New EPA Research Report on Ecosystem Tipping Points

Research 335: Ecosystem Tipping Points: Learning from the Past to Manage for the Future

Marine ecosystems are undergoing unprecedented change, with natural capital declining to the point that benefits accrued by humans are at risk. The tipping points project aimed to collate and integrate datasets describing the Celtic Sea ecosystem, to use these data to quantify how physical and biological ecosystem components have changed in recent decades and to establish relationships between ecosystem responses and external pressures.

Ecosystem change can occur abruptly in a non-linear fashion until a tipping point is reached and the ecosystem shifts to an alternative state. After a regime shift, the ecosystem may not return to its previous state, even when an external pressure is removed or reduced. This makes it difficult to predict ecosystem responses to human impacts and to identify appropriate indicators and targets for ecosystem-based management.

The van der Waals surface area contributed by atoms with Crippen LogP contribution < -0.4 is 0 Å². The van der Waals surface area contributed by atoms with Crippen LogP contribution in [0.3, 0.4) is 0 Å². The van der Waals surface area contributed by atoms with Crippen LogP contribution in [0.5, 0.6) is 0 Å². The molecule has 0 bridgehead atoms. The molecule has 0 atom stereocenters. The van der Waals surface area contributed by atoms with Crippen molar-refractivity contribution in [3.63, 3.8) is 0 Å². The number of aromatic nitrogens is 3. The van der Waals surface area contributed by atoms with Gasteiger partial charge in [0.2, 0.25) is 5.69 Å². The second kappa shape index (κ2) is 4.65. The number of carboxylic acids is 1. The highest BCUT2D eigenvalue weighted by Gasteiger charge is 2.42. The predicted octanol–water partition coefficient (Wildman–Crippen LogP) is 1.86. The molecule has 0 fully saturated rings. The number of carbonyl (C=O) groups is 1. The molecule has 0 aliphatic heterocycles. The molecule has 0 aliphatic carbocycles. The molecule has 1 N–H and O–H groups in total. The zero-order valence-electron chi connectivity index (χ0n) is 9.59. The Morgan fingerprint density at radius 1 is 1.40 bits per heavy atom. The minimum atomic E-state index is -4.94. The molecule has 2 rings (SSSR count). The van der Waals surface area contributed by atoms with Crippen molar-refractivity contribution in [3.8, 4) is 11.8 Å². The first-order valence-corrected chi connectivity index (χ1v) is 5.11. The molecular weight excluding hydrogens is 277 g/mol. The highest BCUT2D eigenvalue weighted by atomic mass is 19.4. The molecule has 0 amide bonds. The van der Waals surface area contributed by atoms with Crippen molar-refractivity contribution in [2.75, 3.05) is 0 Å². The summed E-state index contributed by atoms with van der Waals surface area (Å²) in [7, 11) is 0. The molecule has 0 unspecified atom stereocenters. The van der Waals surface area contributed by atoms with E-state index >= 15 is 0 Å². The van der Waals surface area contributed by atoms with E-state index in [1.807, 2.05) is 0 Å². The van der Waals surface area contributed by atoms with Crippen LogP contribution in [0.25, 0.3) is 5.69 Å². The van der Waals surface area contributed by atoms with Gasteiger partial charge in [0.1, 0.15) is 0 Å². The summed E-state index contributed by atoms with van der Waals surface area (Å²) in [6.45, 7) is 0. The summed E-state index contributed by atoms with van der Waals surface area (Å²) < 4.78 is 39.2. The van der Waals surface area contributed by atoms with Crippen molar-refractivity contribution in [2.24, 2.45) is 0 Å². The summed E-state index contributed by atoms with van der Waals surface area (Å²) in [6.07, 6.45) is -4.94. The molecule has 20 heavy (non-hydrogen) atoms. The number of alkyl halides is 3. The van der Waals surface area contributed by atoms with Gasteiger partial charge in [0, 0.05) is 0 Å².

Environmental legal instruments such as the Marine Strategy Framework Directive (MSFD) and the OSPAR Convention prioritise holistic ecosystem-based management approaches. The dynamic nature of marine ecosystems makes the determination of ecosystem status, the identification of appropriate indicators and the setting of targets particularly challenging.

A primary objective of the project was to develop analytical tools for detecting step changes and to use these tools to determine if ecological tipping points have occurred in the Celtic Sea ecosystem. Significant progress was made in the early detection of ecosystem change points using the Bayesian online change-point detection algorithm.

The results from the project show that there has been considerable change in the physical environment in the Celtic Sea, primarily associated with ocean warming such as:

  • Recorder (CPR) data showed a pronounced increase in the abundance of gelatinous zooplankton (jellyfish). Increasing jellyfish numbers are thought to indicate an ecosystem shift that may be triggered by climate change, overfishing, eutrophication, translocation and habitat modification.
  • Simulations of herring larvae dispersal show a change in the delivery of herring larvae to nursery areas, owing to changes in wind patterns since the early 1960s, resulting in potential consequences for early life survival and recruitment to adult fisheries.

While a simultaneous regime shift across the ecosystem was not detected, there is strong evidence that change has occurred across multiple taxa and trophic levels in the Celtic Sea ecosystem over the last 50 years, which has important consequences for management.


EPA Research Report 335 Ecosystem Tipping Points Learning from the Past to Manage for the Future





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